1-10 of 119 results  for:

  • Librarian or Archivist x
Clear all

Article

Mattias Lundberg

(b Ludvika, June 14, 1911; d Stockholm, Feb 7, 1979). Swedish musicologist and music librarian. She studied humanities at Stockholm College (BA in Musicology, 1937) and Uppsala University (Licentiate thesis, 1958; PhD, 1972). She was associate professor at the University of Uppsala from 1973 to 1979 and was made a member of the Swedish Royal Academy of Music in 1973. She was a member of the Commission of Music Bibliography and the Cataloguing Commission of IAML.

After an apprenticeship at Oxford public library from 1937 to 1938, Johansson took up a position as librarian at the Swedish Royal Academy of Music, where she remained until her retirement in 1977, serving after 1966 as head of its Rare Collections. She was a founding member of the Swedish working group of RISM in 1953, and its secretary from 1953 to 1977. Under her leadership, the Swedish working group produced, in addition to a near-complete catalogue of Sweden’s considerable collections of early music in ...

Article

James P. Cassaro

(argaret )

(b Modesto, CA, Aug 11, 1935; d Trenton, NJ, Jan 22, 2014). American music librarian . She studied at Mills College (BA, 1957), and Columbia University (MA, 1959), before receiving the MLS in 1964 at the University of California, Berkeley, where she was a student of vincent Duckles. In September 1964 she was appointed music librarian at Princeton University, a position she held until her retirement in 2000. At the time of her appointment, the Princeton music collection of books and scores was housed in the basement on the cramped C Floor of Firestone Library, while the sound collection was housed in the Woolworth Center of Musical Studies. In 1997 Morgan oversaw the move of the collection into the new Scheide Music Library in the renovated Woolworth Center. For the first time, the music and sound collections were easily accessible in one location. This prominent music collection, notable for its vast number of music sources on microfilm, stands today as a testament to Morgan’s scholarly depth, a collection built without the electronic resources available today....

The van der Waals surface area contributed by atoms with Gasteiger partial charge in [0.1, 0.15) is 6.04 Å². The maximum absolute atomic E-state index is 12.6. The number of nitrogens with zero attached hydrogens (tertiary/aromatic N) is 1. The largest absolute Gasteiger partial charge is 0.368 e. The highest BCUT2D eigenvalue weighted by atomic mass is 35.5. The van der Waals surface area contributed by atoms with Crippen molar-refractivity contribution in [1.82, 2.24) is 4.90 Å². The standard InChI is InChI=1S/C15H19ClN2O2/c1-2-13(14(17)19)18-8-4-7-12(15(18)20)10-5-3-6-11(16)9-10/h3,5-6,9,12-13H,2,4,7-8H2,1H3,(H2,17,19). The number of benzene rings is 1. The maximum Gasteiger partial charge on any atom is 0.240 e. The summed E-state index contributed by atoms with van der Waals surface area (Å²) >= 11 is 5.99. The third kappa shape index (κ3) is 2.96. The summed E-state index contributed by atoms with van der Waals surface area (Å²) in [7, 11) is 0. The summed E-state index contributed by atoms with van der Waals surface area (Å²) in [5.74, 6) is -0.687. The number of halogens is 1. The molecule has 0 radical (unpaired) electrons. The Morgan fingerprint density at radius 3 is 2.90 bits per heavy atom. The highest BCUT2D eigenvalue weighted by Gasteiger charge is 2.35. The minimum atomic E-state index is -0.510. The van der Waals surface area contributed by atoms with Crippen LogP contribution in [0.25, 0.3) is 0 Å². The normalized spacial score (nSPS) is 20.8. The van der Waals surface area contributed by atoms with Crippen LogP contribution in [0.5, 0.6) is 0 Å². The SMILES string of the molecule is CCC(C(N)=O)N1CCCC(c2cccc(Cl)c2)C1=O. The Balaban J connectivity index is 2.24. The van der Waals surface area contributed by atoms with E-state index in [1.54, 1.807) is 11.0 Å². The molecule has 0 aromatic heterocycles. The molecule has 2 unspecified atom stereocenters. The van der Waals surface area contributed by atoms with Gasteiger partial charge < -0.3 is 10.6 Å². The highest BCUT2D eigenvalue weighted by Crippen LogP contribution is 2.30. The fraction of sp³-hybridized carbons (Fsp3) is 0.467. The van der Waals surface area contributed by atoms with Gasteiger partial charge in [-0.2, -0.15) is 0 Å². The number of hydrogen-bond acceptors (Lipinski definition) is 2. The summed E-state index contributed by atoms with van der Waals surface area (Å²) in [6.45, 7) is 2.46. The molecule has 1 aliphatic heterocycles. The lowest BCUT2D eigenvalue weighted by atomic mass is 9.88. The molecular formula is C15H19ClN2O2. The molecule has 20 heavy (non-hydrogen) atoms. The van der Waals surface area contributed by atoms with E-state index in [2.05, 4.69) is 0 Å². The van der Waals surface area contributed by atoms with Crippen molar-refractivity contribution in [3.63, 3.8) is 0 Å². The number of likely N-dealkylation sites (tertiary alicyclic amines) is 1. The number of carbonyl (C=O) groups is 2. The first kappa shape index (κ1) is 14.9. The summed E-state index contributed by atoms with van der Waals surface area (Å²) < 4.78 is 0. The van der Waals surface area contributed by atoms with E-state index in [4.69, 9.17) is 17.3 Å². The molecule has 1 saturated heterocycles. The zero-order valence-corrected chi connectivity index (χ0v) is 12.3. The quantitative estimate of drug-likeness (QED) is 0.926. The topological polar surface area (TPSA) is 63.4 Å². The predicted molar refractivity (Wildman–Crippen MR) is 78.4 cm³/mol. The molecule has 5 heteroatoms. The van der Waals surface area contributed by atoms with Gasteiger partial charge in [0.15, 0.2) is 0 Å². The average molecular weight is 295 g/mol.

Article

Charles Mould

(b Bristol, UK, 1919; d Oxford, UK, Nov 25, 1999). English scholar and librarian. After reading Classics at Corpus Christi College, Cambridge (MA), Boalch became librarian of the Rothamsted Experimental Station, Harpenden, Hertfordshire. In March 1962 he was appointed Keeper of Scientific Books at the Radcliffe Science Library, Bodleian Library, Oxford (a position he held until he retired in 1975), and in 1965 he was elected a Fellow of Corpus Christi College, Oxford. He was also an FSA. His love of music and gift for information collection and management were essential for the production of his most enduring work, Makers of the Harpsichord and Clavichord 1440–1840 (Oxford, 1956; 3/1995, ed. C. Mould), a standard reference in the field of keyboard organology, offering a model for the identification and presentation of significant data about persons and keyboard instruments.

C. Mould: ‘Donald Howard Boalch: 1914–1999’, GSJ, vol.53 (2000), 9....

Article

Colette Simonot

(Jay )